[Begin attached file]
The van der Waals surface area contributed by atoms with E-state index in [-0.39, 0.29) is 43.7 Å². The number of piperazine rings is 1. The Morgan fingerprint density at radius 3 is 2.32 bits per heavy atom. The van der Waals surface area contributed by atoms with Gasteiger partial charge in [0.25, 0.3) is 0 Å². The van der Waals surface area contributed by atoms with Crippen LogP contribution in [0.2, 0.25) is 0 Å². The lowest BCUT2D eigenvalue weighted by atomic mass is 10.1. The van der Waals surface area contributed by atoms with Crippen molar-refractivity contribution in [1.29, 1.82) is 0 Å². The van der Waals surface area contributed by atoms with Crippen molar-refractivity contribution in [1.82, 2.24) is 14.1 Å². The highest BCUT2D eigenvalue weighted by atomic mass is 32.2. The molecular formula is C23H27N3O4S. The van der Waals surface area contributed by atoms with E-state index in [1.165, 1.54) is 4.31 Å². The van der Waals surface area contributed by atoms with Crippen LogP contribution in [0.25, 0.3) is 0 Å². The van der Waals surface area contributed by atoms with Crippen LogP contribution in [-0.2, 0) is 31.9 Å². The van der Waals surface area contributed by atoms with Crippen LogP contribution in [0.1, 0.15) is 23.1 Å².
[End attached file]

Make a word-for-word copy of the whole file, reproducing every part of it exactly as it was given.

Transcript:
The van der Waals surface area contributed by atoms with E-state index in [-0.39, 0.29) is 43.7 Å². The number of piperazine rings is 1. The Morgan fingerprint density at radius 3 is 2.32 bits per heavy atom. The van der Waals surface area contributed by atoms with Gasteiger partial charge in [0.25, 0.3) is 0 Å². The van der Waals surface area contributed by atoms with Crippen LogP contribution in [0.2, 0.25) is 0 Å². The lowest BCUT2D eigenvalue weighted by atomic mass is 10.1. The van der Waals surface area contributed by atoms with Crippen molar-refractivity contribution in [1.29, 1.82) is 0 Å². The van der Waals surface area contributed by atoms with Crippen molar-refractivity contribution in [1.82, 2.24) is 14.1 Å². The highest BCUT2D eigenvalue weighted by atomic mass is 32.2. The molecular formula is C23H27N3O4S. The van der Waals surface area contributed by atoms with E-state index in [1.165, 1.54) is 4.31 Å². The van der Waals surface area contributed by atoms with Crippen LogP contribution in [0.25, 0.3) is 0 Å². The van der Waals surface area contributed by atoms with Crippen LogP contribution in [-0.2, 0) is 31.9 Å². The van der Waals surface area contributed by atoms with Crippen LogP contribution in [0.1, 0.15) is 23.1 Å².